Erik Wolf: How did you first become a business broker? I mean I’m not sure that that’s the sort of career that somebody just trips and falls into. So what made you a business broker and I like the part about, well selling the business was fun, running it maybe not so much, but how do you make that leap and actually decide, “Hey I’m going to be a business broker!”
Ken Galecki: Right. Not a lot of people know what a business broker actually does. In fact, when I go to parties people think I sell commercial real estate. That’s what they see a business broker being. As you stated in your introduction. I’ve owned three businesses in the past. And I enjoyed selling them and I like selling large ticket items. And this is about as large of a ticket item as you can sell. I’ve got an extensive management background where I’ve managed up to 200 people at one time and as my career developed, I realized that I’ve gained a lot of experience working with business owners and now wanted to work with them directly instead of managing large numbers of people. And so I knew 10 or 15 years ago that I wanted to be a business broker and then I got licensed by the state of Colorado and here I am today.
Erik Wolf: So we talked about briefly the 100 folks in Colorado that are actively doing something similar to what you do and we made a joke about it. But what truly does make you different from the others, the other 99 in Colorado. Is there a specialty for you, is there a type of business that you excel at, so when do I call Ken?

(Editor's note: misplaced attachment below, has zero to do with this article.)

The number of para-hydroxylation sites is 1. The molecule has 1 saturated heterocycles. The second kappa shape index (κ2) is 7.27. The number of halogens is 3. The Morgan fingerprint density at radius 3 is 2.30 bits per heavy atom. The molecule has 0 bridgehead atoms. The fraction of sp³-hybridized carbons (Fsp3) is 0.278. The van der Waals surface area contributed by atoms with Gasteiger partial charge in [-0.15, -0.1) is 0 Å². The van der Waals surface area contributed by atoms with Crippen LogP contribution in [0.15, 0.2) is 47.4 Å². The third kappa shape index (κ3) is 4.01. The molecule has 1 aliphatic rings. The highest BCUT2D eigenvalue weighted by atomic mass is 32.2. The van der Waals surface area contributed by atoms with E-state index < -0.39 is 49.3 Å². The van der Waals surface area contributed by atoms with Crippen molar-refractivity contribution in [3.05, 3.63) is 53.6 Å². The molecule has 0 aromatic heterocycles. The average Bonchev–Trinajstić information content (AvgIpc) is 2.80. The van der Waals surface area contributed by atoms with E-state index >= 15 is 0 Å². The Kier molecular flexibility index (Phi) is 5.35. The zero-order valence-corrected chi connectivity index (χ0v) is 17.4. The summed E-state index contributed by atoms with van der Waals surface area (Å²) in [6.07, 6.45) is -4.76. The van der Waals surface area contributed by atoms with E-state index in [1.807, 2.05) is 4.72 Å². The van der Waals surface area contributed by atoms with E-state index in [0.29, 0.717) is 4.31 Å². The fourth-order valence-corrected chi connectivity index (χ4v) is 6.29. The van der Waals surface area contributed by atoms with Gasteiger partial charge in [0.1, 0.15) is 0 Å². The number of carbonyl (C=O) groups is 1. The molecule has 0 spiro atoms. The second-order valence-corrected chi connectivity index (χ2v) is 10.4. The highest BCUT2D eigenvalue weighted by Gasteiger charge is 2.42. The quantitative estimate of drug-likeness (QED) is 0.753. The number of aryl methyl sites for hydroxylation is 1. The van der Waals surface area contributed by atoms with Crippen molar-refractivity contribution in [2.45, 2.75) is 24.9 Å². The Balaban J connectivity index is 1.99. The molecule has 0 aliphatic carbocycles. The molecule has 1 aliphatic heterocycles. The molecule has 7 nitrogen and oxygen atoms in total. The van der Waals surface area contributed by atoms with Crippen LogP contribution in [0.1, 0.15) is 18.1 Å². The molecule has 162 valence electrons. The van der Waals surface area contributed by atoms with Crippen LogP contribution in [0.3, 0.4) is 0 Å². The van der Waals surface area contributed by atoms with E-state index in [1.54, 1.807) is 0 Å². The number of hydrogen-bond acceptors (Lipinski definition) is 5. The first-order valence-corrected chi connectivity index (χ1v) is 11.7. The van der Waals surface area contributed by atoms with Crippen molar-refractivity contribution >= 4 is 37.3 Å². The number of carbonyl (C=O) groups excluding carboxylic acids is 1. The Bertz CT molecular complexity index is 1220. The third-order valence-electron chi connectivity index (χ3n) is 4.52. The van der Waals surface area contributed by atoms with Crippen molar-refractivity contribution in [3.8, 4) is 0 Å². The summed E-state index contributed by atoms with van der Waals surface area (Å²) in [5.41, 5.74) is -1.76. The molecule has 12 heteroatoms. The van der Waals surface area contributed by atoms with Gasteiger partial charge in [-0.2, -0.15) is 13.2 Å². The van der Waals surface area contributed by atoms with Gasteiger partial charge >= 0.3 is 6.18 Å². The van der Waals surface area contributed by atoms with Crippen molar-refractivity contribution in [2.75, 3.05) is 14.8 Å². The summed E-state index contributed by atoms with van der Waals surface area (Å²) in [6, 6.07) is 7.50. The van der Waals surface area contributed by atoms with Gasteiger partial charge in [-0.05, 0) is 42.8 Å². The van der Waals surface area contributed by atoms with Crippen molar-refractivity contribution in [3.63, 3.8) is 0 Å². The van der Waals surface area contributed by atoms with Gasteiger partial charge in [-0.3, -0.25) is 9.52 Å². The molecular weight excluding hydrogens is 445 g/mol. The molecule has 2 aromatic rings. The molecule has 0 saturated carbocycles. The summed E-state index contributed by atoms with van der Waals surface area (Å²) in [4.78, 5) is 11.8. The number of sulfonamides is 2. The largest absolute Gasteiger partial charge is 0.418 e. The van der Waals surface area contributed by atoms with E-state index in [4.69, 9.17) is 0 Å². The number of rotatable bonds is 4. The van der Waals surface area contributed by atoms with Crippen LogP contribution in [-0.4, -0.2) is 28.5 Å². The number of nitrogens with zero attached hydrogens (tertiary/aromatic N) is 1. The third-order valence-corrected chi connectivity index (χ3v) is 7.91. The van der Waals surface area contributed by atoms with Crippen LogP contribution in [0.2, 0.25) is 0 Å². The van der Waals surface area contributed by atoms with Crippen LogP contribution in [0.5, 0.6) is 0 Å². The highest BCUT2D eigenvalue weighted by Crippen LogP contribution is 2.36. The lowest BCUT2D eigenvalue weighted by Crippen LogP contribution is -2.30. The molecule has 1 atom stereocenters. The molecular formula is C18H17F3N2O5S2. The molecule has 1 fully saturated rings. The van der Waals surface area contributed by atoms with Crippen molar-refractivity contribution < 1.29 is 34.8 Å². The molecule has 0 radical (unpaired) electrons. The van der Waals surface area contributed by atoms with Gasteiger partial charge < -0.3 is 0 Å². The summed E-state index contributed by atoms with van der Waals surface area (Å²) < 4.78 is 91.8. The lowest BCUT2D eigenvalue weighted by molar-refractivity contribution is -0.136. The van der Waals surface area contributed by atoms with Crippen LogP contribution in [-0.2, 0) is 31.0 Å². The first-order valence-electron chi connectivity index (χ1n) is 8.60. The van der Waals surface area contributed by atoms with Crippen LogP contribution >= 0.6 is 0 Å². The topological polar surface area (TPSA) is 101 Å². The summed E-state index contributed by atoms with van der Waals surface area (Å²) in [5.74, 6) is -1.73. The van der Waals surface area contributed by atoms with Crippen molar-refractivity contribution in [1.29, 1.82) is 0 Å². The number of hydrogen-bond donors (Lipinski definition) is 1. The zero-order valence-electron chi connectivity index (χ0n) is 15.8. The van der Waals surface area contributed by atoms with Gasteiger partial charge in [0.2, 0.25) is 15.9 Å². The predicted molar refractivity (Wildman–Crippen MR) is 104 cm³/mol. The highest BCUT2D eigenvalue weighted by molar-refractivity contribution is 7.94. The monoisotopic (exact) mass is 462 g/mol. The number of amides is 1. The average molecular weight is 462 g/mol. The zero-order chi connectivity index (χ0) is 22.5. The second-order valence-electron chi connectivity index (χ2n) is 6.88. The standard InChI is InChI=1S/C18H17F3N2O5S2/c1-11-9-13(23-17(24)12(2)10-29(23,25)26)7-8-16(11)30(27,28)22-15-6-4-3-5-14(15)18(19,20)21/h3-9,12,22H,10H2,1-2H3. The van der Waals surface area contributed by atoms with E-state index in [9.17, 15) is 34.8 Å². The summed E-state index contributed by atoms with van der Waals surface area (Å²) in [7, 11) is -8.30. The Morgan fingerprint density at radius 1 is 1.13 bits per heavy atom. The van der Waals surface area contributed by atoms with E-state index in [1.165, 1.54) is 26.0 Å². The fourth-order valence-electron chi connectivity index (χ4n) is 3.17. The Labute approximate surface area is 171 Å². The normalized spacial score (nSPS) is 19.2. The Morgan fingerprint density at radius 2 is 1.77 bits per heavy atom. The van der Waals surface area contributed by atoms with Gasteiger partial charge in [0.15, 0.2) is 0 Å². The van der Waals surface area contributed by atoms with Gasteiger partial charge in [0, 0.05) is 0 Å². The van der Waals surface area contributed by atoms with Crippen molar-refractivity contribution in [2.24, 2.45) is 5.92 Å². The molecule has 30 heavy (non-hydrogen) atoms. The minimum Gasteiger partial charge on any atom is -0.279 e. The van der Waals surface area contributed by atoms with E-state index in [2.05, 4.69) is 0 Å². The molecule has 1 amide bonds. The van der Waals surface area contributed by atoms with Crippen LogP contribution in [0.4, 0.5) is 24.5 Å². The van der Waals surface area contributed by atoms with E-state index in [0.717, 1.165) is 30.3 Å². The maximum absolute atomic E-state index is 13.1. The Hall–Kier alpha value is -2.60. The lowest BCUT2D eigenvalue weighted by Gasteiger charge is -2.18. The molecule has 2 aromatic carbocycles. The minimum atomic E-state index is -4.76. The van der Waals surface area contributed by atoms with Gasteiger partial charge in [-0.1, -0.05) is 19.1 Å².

Ken Galecki: You know that’s a good question. I think what makes me different than the other business brokers is that all of my leads are referral based. So I work closely with business attorneys, CPA’s, bankers and wealth managers and they send their clients to me. And because of that, everybody needs to perform, but I’m held accountable for getting those businesses sold professionally and handling their clients professionally so I’m very much in tune with the whole process. A lot of business brokers will take on 10 different listings at one time and hope that they sell four of those listings. I take on a more manageable amount of clients, typically five is a good number, and I work very closely with those five clients. So the communication is there, my marketing expertise is there. I don’t just put companies on websites and hope that somebody calls me and inquires about that business. I actually actively market to many different areas including industry buyers. And so between the communication and the marketing skills and then the integrity would be the third piece. Making sure that I’m doing what’s best for the seller and not being focused on any type of commission.